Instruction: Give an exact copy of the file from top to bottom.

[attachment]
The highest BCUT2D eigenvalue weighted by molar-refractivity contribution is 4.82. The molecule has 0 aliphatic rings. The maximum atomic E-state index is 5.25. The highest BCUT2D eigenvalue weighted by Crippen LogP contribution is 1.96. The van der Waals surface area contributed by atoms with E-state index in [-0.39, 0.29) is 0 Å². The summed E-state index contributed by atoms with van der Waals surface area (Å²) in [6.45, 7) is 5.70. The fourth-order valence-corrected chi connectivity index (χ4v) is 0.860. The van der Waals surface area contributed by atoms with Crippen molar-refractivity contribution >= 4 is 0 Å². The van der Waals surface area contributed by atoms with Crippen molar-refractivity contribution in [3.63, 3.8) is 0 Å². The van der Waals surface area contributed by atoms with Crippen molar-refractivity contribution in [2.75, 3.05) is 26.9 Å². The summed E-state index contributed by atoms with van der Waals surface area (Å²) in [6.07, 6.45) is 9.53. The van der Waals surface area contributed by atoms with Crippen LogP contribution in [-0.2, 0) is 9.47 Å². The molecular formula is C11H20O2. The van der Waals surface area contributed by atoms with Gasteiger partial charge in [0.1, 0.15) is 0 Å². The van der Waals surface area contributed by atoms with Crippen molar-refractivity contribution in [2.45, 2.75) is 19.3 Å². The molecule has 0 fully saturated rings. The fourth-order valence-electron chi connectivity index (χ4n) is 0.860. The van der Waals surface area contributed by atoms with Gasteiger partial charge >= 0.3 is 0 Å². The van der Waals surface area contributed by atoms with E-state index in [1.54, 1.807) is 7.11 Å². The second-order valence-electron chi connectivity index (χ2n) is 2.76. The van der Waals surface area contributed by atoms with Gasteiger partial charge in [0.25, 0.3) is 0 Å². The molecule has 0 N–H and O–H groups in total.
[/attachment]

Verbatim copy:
The highest BCUT2D eigenvalue weighted by molar-refractivity contribution is 4.82. The molecule has 0 aliphatic rings. The maximum atomic E-state index is 5.25. The highest BCUT2D eigenvalue weighted by Crippen LogP contribution is 1.96. The van der Waals surface area contributed by atoms with E-state index in [-0.39, 0.29) is 0 Å². The summed E-state index contributed by atoms with van der Waals surface area (Å²) in [6.45, 7) is 5.70. The fourth-order valence-corrected chi connectivity index (χ4v) is 0.860. The van der Waals surface area contributed by atoms with Crippen molar-refractivity contribution >= 4 is 0 Å². The van der Waals surface area contributed by atoms with Crippen molar-refractivity contribution in [3.63, 3.8) is 0 Å². The van der Waals surface area contributed by atoms with Crippen molar-refractivity contribution in [2.75, 3.05) is 26.9 Å². The summed E-state index contributed by atoms with van der Waals surface area (Å²) in [6.07, 6.45) is 9.53. The van der Waals surface area contributed by atoms with Crippen LogP contribution in [-0.2, 0) is 9.47 Å². The molecular formula is C11H20O2. The van der Waals surface area contributed by atoms with Gasteiger partial charge in [0.1, 0.15) is 0 Å². The van der Waals surface area contributed by atoms with Crippen molar-refractivity contribution in [2.45, 2.75) is 19.3 Å². The molecule has 0 fully saturated rings. The fourth-order valence-electron chi connectivity index (χ4n) is 0.860. The van der Waals surface area contributed by atoms with Gasteiger partial charge >= 0.3 is 0 Å². The van der Waals surface area contributed by atoms with E-state index in [1.54, 1.807) is 7.11 Å². The second-order valence-electron chi connectivity index (χ2n) is 2.76. The van der Waals surface area contributed by atoms with Gasteiger partial charge in [0.25, 0.3) is 0 Å². The molecule has 0 N–H and O–H groups in total.